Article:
Hypervirulent Listeria monocytogenes clones’ adaption to mammalian gut accounts for their association with dairy products

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Jun 06, 2019
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Listeria monocytogenes (Lm) is a major human and animal foodborne pathogen. Although all Lm strains are considered so far as equally virulent by regulatory authorities, we have previously shown, using epidemiological and experimental approaches, that this species is in fact very genetically and phenotypically diverse, with hypervirulent and hypovirulent Lm sub-populations, called clones (Maury, Tsai et al., Nat Genet 2016). It is therefore important, both scientifically and on a public health stand point, to determine if these clones evolve in distinct ecological niches and to identify the driving forces selecting for these differences in virulence.

Our last study published in Nature Communications investigated the distribution of these clones in different types of food products, and in particular tested for association of hypervirulent and hypovirulent clones with distinct food categories. To this aim, we analyzed all food (n = 3,333) and clinical (n = 3,308) non-redundant isolates prospectively collected for 12 consecutive years (from 2005 to 2016) in the context of the surveillance of listeriosis in France. This showed that highly distinct Lm populations are present in different types of food items. Indeed, hypervirulent clones, especially CC1, are associated to dairy products, whereas hypovirulent clones, mostly CC9 and CC121, are overrepresented in meat and seafood products.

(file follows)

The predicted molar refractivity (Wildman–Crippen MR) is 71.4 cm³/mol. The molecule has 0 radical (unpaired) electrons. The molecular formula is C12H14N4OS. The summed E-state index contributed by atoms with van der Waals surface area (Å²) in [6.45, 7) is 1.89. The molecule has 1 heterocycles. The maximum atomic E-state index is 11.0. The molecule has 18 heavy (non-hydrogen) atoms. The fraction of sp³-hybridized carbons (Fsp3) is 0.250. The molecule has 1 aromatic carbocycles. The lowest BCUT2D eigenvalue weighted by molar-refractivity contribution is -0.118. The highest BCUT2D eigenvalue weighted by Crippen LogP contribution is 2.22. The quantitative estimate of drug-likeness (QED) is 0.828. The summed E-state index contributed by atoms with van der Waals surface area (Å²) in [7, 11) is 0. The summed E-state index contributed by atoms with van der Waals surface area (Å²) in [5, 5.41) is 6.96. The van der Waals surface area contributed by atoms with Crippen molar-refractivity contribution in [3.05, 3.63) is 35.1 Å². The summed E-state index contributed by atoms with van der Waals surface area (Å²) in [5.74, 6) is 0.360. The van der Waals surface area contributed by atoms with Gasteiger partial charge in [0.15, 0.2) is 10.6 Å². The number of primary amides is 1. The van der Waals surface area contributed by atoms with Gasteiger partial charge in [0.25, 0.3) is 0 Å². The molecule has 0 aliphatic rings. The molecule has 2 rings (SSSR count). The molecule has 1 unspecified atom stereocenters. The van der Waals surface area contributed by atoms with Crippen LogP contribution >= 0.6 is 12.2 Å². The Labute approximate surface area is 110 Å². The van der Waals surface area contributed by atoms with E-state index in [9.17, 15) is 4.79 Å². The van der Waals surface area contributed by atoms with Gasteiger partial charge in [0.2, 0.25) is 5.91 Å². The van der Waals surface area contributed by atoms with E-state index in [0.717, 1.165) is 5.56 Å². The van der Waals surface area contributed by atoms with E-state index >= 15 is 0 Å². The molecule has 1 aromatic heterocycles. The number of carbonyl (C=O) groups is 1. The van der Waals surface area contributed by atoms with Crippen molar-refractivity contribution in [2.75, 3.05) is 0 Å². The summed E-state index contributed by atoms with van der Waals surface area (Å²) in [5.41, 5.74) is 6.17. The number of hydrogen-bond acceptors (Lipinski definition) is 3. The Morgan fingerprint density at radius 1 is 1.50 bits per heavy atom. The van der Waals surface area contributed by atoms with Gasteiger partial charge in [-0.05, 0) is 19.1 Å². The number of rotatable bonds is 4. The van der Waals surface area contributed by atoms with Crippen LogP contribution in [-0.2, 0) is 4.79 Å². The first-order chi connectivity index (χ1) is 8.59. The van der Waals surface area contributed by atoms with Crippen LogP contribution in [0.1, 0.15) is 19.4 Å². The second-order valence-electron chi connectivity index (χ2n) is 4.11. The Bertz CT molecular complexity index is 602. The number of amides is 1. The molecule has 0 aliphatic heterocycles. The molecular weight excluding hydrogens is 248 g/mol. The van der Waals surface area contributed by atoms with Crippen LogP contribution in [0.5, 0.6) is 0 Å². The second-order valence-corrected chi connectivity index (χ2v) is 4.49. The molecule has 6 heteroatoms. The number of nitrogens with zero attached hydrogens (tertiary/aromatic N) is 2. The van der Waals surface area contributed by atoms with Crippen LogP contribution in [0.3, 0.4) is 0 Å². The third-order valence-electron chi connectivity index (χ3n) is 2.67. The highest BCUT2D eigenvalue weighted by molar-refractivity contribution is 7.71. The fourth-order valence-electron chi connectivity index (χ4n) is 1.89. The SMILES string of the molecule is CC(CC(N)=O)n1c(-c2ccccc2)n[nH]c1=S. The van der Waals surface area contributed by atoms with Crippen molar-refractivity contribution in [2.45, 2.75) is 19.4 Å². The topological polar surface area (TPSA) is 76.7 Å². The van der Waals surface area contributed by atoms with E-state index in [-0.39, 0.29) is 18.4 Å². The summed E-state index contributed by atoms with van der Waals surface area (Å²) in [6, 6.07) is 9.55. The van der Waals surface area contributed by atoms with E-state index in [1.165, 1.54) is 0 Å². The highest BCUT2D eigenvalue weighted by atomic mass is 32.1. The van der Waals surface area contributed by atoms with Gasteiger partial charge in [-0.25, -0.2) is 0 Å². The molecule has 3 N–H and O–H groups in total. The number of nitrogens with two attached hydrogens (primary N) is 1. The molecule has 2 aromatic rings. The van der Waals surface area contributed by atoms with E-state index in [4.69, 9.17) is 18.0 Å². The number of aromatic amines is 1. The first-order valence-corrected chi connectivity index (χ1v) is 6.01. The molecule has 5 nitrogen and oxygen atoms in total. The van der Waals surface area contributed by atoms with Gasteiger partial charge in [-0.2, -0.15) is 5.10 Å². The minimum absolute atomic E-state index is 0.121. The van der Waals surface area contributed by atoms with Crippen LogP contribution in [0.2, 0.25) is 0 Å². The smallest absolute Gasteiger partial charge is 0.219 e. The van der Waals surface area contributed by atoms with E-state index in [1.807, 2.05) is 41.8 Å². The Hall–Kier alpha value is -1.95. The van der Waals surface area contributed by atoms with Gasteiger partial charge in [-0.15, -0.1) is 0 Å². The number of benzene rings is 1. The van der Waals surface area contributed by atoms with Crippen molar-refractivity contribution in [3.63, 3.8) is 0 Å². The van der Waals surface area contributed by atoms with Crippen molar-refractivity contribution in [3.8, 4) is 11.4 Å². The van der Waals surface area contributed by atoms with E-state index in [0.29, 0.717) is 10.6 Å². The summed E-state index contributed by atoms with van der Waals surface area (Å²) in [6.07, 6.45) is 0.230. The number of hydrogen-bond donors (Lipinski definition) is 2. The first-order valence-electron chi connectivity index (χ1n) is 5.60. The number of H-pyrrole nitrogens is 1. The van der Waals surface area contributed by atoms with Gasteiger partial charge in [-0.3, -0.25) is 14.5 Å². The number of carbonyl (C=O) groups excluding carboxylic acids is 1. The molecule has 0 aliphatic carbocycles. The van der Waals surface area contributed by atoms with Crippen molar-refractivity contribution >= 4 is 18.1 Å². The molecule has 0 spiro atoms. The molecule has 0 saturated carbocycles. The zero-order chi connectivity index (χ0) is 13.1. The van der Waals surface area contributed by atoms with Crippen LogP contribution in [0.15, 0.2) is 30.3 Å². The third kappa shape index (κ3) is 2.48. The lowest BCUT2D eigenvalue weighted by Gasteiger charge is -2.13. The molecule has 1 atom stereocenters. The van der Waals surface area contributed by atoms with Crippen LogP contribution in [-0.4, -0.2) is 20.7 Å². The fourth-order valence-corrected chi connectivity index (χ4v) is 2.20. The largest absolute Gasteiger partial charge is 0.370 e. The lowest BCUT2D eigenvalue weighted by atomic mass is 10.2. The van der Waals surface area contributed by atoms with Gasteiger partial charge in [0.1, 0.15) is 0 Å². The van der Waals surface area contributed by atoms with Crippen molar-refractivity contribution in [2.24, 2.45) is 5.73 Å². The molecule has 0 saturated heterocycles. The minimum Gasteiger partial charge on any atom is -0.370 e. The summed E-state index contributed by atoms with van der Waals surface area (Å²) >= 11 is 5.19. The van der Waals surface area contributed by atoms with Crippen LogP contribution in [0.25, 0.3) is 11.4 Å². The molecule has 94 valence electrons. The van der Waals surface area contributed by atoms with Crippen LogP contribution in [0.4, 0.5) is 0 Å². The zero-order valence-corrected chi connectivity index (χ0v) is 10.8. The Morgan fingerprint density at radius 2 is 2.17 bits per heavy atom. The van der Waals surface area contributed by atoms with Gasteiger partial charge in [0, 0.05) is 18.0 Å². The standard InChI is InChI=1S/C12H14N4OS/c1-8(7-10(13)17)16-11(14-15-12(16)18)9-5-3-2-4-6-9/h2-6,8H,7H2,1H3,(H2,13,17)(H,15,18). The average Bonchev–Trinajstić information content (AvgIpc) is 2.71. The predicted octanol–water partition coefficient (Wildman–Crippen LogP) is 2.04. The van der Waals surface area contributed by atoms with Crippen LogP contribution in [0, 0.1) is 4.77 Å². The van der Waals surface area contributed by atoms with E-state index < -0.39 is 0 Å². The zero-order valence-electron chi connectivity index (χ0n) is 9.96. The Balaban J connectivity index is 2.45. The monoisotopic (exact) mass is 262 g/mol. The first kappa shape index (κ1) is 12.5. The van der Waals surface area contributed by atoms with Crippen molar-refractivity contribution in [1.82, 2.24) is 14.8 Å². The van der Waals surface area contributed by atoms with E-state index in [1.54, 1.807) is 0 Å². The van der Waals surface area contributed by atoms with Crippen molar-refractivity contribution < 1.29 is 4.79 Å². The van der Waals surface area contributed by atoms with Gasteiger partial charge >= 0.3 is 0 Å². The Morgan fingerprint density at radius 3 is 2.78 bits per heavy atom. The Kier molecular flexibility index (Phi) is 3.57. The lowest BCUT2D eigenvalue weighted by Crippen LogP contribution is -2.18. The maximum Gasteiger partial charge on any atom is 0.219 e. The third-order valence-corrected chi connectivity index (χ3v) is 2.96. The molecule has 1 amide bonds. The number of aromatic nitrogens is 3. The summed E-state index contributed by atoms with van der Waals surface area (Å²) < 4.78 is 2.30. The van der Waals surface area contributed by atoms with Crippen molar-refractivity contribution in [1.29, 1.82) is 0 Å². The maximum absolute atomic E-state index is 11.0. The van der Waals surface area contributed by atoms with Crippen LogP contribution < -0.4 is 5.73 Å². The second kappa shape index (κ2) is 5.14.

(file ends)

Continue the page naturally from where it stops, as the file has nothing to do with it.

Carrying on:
In order to understand the bases of these differences, we performed in vivo and in vitro experiments, and showed that hypervirulent clones colonize better the intestinal lumen and invade more intestinal tissues than hypovirulent ones. This suggests that hypervirulent clones are better adapted for within-host survival, persistence, fecal shedding and likely inter-host transmission than other clones. In the particular case of dairy cattle, the higher gut colonization capacity of CC1 may lead to its prolonged fecal shedding, resulting in its high prevalence and persistence in dairy cattle farm environments and in milk-derived products.

In contrast, hypovirulent clones exhibit a higher prevalence of stress resistance and benzalkonium chloride tolerance genes, and a higher survival and biofilm formation capacity in presence of sub-lethal concentrations of this disinfectant, suggesting a better adaptation to the food production environment.  These data may help understand how Lm circulates between animals, food/feed, humans and the environment and eventually help better identify food contamination routes to reduce food contamination. These results also have important public health implications and may help improving food consumption recommendations to at-risk populations.

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Mylène Maury

Research engineer, Institut Pasteur

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